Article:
United States government role in civil aviation

The Air Commerce Act of 1926 created an Aeronautic Branch of the United States Department of Commerce. Its functions included testing and licensing of pilots, certification of aircraft and investigation of accidents.

In 1934, the Aeronautics Branch was renamed the Bureau of Air Commerce, to reflect the growing importance of commercial flying. It was subsequently divided into two authorities: the Civil Aeronautics Administration (CAA), concerned with air traffic control, and the Civil Aeronautics Board (CAB), concerned with safety regulations and accident investigation. Under the Federal Aviation Act of 1958, the CAA's powers were transferred to a new independent body, the Federal Aviation Agency (FAA). In the same year, the National Aeronautics and Space Administration (NASA) was created after the Soviet Union’s launch of the first artificial satellite. The accident investigation powers of the CAB were transferred to the new National Transportation Safety Board in 1967, at the same time that the United States Department of Transportation was created.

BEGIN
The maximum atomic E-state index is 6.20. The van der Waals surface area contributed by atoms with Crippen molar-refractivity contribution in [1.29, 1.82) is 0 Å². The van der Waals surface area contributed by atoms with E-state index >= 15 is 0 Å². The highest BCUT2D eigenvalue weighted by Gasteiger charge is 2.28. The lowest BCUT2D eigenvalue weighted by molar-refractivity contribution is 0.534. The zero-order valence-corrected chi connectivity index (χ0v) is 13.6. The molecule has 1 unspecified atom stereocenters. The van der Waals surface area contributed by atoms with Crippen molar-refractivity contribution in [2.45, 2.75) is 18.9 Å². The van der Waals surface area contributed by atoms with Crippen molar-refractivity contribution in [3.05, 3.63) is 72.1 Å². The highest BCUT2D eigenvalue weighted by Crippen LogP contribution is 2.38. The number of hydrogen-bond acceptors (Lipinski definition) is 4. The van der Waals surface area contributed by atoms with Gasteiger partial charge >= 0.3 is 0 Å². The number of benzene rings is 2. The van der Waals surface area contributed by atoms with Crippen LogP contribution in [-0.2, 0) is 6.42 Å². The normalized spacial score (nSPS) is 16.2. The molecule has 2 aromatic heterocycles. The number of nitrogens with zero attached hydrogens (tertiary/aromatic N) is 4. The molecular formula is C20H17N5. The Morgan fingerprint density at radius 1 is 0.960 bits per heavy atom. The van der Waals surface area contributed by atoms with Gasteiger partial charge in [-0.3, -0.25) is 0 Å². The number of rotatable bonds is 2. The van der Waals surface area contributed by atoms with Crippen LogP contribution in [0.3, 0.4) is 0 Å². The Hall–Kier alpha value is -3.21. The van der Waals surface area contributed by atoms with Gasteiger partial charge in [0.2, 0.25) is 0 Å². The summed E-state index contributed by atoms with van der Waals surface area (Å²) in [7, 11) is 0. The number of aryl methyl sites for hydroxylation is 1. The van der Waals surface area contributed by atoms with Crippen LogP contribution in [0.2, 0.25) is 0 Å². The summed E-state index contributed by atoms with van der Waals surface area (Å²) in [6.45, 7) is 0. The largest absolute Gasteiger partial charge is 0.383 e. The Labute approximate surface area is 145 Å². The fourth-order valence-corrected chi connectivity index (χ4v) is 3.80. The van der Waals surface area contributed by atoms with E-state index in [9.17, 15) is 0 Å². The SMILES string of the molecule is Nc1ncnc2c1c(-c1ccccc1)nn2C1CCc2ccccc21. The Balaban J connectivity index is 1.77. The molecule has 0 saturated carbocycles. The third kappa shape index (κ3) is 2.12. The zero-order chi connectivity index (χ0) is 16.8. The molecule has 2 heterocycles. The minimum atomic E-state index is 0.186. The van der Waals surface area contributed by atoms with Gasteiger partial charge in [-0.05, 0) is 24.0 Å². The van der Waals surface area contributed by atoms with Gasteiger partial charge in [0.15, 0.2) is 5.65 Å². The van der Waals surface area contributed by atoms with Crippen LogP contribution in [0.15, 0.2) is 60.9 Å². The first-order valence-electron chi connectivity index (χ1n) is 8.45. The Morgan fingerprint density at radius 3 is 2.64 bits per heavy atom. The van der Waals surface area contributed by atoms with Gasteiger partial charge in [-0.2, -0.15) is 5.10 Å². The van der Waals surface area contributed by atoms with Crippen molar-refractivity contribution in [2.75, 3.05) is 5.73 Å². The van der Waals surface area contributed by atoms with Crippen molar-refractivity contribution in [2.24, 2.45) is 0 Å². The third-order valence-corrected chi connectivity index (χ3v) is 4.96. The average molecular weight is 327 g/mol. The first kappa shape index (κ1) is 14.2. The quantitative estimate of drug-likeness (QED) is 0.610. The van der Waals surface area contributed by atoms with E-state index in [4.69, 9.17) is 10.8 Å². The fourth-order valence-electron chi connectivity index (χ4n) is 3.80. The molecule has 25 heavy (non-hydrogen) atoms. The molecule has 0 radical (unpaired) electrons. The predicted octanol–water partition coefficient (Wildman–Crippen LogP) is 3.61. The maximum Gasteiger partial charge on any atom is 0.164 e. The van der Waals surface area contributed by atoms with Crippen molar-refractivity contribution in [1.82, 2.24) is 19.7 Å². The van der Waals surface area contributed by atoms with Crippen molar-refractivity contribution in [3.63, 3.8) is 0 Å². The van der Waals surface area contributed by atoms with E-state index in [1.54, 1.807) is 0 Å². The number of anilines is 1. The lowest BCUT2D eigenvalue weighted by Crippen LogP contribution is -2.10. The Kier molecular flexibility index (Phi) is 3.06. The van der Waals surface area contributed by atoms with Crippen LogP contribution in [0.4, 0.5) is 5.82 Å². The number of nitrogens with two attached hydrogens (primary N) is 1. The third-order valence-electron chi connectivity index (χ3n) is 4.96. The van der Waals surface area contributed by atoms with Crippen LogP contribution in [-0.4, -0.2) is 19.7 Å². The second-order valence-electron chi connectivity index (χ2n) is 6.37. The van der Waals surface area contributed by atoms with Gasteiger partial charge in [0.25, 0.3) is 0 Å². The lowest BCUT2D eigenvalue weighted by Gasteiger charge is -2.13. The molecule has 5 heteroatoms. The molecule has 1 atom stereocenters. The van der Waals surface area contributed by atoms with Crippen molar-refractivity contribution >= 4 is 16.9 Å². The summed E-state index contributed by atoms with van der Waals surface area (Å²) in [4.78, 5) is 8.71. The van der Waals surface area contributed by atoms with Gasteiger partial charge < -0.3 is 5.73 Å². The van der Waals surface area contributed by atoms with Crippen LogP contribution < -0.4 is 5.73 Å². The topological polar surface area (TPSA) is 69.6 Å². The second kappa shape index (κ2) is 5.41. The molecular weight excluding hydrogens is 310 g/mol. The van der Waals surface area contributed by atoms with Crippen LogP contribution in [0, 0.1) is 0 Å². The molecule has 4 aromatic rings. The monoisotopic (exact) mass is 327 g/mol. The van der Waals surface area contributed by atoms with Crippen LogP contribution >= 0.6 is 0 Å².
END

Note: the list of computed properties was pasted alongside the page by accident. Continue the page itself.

In response to the attacks of September 11, 2001, the government launched the Transportation Security Administration with broad powers to protect air travel and other transportation modes against criminal activity.